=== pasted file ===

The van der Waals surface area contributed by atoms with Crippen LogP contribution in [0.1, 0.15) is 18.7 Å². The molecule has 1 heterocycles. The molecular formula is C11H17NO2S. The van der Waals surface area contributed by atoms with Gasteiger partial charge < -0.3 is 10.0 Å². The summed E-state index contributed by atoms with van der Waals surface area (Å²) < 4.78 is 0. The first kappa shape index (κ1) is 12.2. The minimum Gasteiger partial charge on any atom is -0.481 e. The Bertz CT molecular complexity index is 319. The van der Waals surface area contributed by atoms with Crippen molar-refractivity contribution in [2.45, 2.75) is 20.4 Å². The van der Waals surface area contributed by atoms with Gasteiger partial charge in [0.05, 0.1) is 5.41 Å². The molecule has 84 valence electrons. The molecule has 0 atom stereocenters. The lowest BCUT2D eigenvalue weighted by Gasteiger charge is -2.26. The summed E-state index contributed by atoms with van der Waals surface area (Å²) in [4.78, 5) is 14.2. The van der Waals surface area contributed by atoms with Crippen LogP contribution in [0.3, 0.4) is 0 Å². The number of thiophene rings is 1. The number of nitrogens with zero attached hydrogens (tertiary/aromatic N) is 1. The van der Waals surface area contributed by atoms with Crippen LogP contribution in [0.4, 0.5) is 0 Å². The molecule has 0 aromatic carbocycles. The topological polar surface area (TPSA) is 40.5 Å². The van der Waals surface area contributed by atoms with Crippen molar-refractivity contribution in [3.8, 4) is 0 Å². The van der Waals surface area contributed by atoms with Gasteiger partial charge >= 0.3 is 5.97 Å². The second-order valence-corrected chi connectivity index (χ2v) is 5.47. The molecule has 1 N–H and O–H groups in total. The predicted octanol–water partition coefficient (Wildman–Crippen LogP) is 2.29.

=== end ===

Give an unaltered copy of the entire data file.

The van der Waals surface area contributed by atoms with Crippen LogP contribution in [0.1, 0.15) is 18.7 Å². The molecule has 1 heterocycles. The molecular formula is C11H17NO2S. The van der Waals surface area contributed by atoms with Gasteiger partial charge < -0.3 is 10.0 Å². The summed E-state index contributed by atoms with van der Waals surface area (Å²) < 4.78 is 0. The first kappa shape index (κ1) is 12.2. The minimum Gasteiger partial charge on any atom is -0.481 e. The Bertz CT molecular complexity index is 319. The van der Waals surface area contributed by atoms with Crippen molar-refractivity contribution in [2.45, 2.75) is 20.4 Å². The van der Waals surface area contributed by atoms with Gasteiger partial charge in [0.05, 0.1) is 5.41 Å². The molecule has 84 valence electrons. The molecule has 0 atom stereocenters. The lowest BCUT2D eigenvalue weighted by Gasteiger charge is -2.26. The summed E-state index contributed by atoms with van der Waals surface area (Å²) in [4.78, 5) is 14.2. The van der Waals surface area contributed by atoms with Crippen LogP contribution in [0.3, 0.4) is 0 Å². The number of thiophene rings is 1. The number of nitrogens with zero attached hydrogens (tertiary/aromatic N) is 1. The van der Waals surface area contributed by atoms with Crippen LogP contribution in [0.4, 0.5) is 0 Å². The molecule has 0 aromatic carbocycles. The topological polar surface area (TPSA) is 40.5 Å². The van der Waals surface area contributed by atoms with Crippen molar-refractivity contribution in [3.8, 4) is 0 Å². The van der Waals surface area contributed by atoms with Gasteiger partial charge >= 0.3 is 5.97 Å². The second-order valence-corrected chi connectivity index (χ2v) is 5.47. The molecule has 1 N–H and O–H groups in total. The predicted octanol–water partition coefficient (Wildman–Crippen LogP) is 2.29.